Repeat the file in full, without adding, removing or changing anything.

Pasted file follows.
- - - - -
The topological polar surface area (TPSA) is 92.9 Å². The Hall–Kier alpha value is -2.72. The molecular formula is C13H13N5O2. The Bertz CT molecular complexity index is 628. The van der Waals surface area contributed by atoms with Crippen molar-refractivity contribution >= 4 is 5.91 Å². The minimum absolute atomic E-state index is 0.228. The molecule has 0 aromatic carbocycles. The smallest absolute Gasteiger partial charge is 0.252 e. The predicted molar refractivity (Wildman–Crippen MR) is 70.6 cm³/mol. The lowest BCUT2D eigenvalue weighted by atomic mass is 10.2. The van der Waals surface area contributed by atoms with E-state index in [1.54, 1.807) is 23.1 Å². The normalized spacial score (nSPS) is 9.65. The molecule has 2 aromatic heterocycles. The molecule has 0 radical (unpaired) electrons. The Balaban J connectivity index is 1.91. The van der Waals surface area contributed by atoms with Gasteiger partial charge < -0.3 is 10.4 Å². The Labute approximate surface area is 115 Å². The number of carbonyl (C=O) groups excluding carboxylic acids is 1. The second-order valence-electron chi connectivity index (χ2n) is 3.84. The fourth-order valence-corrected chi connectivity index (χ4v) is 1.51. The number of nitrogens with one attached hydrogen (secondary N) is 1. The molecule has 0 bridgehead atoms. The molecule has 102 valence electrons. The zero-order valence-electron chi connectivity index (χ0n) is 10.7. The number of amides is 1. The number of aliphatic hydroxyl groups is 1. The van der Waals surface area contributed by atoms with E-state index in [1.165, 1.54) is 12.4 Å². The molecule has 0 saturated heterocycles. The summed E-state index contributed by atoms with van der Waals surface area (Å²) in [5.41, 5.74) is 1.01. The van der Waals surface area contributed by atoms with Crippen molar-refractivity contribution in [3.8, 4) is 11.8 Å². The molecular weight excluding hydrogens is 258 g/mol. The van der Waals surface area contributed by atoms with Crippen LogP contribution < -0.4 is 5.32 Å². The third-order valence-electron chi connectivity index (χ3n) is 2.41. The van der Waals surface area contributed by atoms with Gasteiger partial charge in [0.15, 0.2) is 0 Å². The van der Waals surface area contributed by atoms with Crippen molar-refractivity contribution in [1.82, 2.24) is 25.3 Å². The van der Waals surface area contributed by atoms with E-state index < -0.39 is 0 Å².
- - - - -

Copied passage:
The topological polar surface area (TPSA) is 92.9 Å². The Hall–Kier alpha value is -2.72. The molecular formula is C13H13N5O2. The Bertz CT molecular complexity index is 628. The van der Waals surface area contributed by atoms with Crippen molar-refractivity contribution >= 4 is 5.91 Å². The minimum absolute atomic E-state index is 0.228. The molecule has 0 aromatic carbocycles. The smallest absolute Gasteiger partial charge is 0.252 e. The predicted molar refractivity (Wildman–Crippen MR) is 70.6 cm³/mol. The lowest BCUT2D eigenvalue weighted by atomic mass is 10.2. The van der Waals surface area contributed by atoms with E-state index in [1.54, 1.807) is 23.1 Å². The normalized spacial score (nSPS) is 9.65. The molecule has 2 aromatic heterocycles. The molecule has 0 radical (unpaired) electrons. The Balaban J connectivity index is 1.91. The van der Waals surface area contributed by atoms with Gasteiger partial charge < -0.3 is 10.4 Å². The Labute approximate surface area is 115 Å². The number of carbonyl (C=O) groups excluding carboxylic acids is 1. The second-order valence-electron chi connectivity index (χ2n) is 3.84. The fourth-order valence-corrected chi connectivity index (χ4v) is 1.51. The number of nitrogens with one attached hydrogen (secondary N) is 1. The molecule has 0 bridgehead atoms. The molecule has 102 valence electrons. The zero-order valence-electron chi connectivity index (χ0n) is 10.7. The number of amides is 1. The number of aliphatic hydroxyl groups is 1. The van der Waals surface area contributed by atoms with E-state index in [1.165, 1.54) is 12.4 Å². The molecule has 0 saturated heterocycles. The summed E-state index contributed by atoms with van der Waals surface area (Å²) in [5.41, 5.74) is 1.01. The van der Waals surface area contributed by atoms with Crippen molar-refractivity contribution in [3.8, 4) is 11.8 Å². The molecular weight excluding hydrogens is 258 g/mol. The van der Waals surface area contributed by atoms with Crippen LogP contribution < -0.4 is 5.32 Å². The third-order valence-electron chi connectivity index (χ3n) is 2.41. The van der Waals surface area contributed by atoms with Gasteiger partial charge in [0.15, 0.2) is 0 Å². The van der Waals surface area contributed by atoms with Crippen molar-refractivity contribution in [1.82, 2.24) is 25.3 Å². The van der Waals surface area contributed by atoms with E-state index < -0.39 is 0 Å².